I loved how different these characters were, how their voices sounded completely different, how their stories complemented each other. Sara Zarr did a beautiful job with them and also with the supporting characters. All characters in the book moved the plot forward and helped the protagonists.
on July 17, 2013
Wow...so I could title this post, "Must Read"..the book is just that wonderful. Told in alternating chapters, by Mandy and Jill, it is story that deals with love, loss, hope, tragedy, evil, good...well...life.
Both Mandy and Jill are dealing with intense issues, and as they gradually come to understand each other, through their alternating chronicles, the reader falls in love with both of them; with their stories, with their perspectives. Caring about all of the characters in this novel, is one of its' draws. (well, truthfully, two characters are awful, but described in a manner that allows you to picture them in a holistic manner).
I titled the review, "Try a Little Tenderness" because it is a central theme to the book, and the song plays an important role in Jill's life. Whenever she and her late father were arguing, one would say to the other, "Try a Little Tenderness" and the fight would stop..wow, kind of a perfect sentiment, right?
So, with Otis singing in the background, I plowed through this book. Yes, crying at the end, but these were tears of joy.
Jill's mother states about life, "be prepared for detours"...and again, how true that is. Some detours we are happy to encounter, others are tragic and throw us for a loop. The death of Jill's dad, throws her family into turmoil, but the detour they ultimately take will have you too crying tears of joy.
I can't recommend this book highly enough.
on October 4, 2012
I think I liked this book. I'm not sure, actually.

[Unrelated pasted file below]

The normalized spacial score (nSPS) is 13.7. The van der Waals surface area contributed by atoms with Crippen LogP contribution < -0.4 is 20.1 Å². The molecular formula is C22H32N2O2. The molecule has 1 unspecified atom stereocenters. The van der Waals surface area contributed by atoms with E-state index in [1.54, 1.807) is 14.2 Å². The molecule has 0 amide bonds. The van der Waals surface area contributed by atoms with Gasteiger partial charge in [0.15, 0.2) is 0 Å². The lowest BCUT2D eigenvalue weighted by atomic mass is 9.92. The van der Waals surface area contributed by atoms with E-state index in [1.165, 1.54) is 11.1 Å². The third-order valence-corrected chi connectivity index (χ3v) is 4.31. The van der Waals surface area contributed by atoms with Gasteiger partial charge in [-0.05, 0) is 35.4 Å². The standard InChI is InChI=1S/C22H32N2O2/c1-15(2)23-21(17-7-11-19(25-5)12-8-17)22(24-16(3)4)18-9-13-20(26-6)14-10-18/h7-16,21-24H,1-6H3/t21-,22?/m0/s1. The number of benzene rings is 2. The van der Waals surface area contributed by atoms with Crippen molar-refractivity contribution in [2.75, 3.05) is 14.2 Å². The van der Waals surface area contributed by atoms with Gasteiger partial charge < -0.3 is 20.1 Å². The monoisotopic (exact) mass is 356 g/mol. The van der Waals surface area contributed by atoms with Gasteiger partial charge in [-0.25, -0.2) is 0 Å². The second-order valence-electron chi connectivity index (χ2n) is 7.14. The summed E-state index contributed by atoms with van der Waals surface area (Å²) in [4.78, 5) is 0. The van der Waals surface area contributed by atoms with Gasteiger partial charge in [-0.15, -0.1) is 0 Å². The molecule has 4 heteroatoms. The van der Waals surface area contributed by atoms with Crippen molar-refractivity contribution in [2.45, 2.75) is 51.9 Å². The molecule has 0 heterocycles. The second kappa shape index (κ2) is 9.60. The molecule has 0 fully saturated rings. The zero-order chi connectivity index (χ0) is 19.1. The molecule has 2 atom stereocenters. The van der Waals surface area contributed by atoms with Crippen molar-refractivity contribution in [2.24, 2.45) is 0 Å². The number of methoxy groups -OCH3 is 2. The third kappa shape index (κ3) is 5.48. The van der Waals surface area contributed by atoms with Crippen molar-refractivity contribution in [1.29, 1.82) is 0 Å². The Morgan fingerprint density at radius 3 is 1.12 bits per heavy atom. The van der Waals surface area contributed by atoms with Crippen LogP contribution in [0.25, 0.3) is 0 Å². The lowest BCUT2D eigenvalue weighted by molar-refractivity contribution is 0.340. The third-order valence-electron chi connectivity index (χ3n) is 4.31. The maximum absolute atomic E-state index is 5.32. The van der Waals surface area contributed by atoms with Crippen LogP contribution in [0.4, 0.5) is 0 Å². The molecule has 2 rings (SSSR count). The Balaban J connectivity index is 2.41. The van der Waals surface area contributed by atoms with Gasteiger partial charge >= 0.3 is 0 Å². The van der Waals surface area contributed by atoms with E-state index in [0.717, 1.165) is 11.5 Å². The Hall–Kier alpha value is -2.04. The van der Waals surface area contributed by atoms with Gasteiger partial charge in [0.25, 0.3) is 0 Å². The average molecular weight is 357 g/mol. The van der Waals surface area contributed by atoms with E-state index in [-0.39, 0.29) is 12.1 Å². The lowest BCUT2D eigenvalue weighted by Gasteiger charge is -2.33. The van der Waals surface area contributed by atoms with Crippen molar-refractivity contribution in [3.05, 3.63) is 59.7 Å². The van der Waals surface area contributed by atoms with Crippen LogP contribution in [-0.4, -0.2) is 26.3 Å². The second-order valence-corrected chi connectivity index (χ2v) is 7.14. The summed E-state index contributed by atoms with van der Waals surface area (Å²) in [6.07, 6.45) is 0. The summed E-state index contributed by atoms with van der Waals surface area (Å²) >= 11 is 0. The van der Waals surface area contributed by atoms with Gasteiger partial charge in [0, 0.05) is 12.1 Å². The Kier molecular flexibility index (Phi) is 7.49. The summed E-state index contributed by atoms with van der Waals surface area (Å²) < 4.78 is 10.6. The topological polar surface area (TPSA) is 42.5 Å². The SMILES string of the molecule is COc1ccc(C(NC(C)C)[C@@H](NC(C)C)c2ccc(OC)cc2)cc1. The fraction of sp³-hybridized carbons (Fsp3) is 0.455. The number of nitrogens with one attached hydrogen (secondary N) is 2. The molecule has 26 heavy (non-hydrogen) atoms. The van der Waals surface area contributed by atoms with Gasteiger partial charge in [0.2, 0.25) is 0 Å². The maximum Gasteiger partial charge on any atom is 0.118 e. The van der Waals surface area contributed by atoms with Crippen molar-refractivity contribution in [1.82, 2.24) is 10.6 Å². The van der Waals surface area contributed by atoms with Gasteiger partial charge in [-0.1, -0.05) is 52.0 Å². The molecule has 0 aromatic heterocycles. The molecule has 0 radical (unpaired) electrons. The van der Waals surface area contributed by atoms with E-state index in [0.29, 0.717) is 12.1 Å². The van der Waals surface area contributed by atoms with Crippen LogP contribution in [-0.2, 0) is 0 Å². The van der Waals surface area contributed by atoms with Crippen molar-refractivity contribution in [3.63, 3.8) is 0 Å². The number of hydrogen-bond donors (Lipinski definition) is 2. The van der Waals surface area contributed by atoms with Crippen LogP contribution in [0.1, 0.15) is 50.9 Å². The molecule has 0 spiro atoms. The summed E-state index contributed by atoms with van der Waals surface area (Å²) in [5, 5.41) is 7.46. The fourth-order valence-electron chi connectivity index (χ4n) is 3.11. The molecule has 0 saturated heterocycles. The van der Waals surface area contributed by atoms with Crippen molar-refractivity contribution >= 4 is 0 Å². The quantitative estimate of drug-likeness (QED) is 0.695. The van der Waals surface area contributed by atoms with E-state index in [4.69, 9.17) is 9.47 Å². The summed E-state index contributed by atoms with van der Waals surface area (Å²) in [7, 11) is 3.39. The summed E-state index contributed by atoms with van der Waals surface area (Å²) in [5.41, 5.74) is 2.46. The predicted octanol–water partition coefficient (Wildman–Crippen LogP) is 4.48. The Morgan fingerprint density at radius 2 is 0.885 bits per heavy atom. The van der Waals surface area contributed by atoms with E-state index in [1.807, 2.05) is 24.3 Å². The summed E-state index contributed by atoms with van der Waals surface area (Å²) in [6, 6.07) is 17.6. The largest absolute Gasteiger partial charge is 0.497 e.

I feel like Jill was the only main character in this book. Especially in the beginning she wasn't very likeable, but she was interesting and I wanted to get to know her and find out why she behaved the way she did. Mandy, on the other hand, felt like an observant narrator to me. Of course her story is really sad and should be moving the reader in some way, but somehow she didn't touch me. I don't have the impression that Mandy is a well-developed character. She isn't very smart - which isn't necessarily a bad thing, but in this story it felt kind of misplaced to me - and I don't see the point in giving her her own point of view. I don't think it added much to the story. I caught myself wanting to skip the pages written in Mandy's POV, it was really exhausting listening to her thoughts/actions sometimes.
I would have loved to learn more of Jill. Again, she felt well-developed and original to me. Her relationship to her parents, her boyfriend and the other characters were very interesting and I found myself worrying about how the author would connect all the loose ends. She did, somehow - badly, in my opinion. The ending felt completely wrong to me. Well, maybe not even the ending itself, that might've been okay, but the way leading to it.
I've read Story Of A Girl and Sweethearts by Sara Zarr and I liked both of those better than this book. Though I don't thing I ever really was satisfied with the way Zarr ended her stories.
on November 16, 2011
First Impressions: From time to time, I like to take on a book that has a heart-wrenching story line like this one. It reminds me that every day shouldn't be taken for granted. It is also nice to read a story that doesn't involve the paranormal and stays true to real life. I really liked the premise of this book. It reminded me a bit like Juno, which I absolutely fell in love with. I was excited to read a book by this author since I've never read any of her other books before this one.
First 50 Pages: Have you ever read a story that you felt completely absorbed in? As soon as I started to read this book I felt like everything else around me was no longer there. It made me forget anything and everything except for what I was reading on the page. I was completely immersed into this story. It's hard to even describe just how much I was sucked into the world and the writing. How to Save a Life is one of those life-changing stories. It stays with you long after you have finished reading it. I'm not sure if I can give this book a review that will do it justice. It's just that good!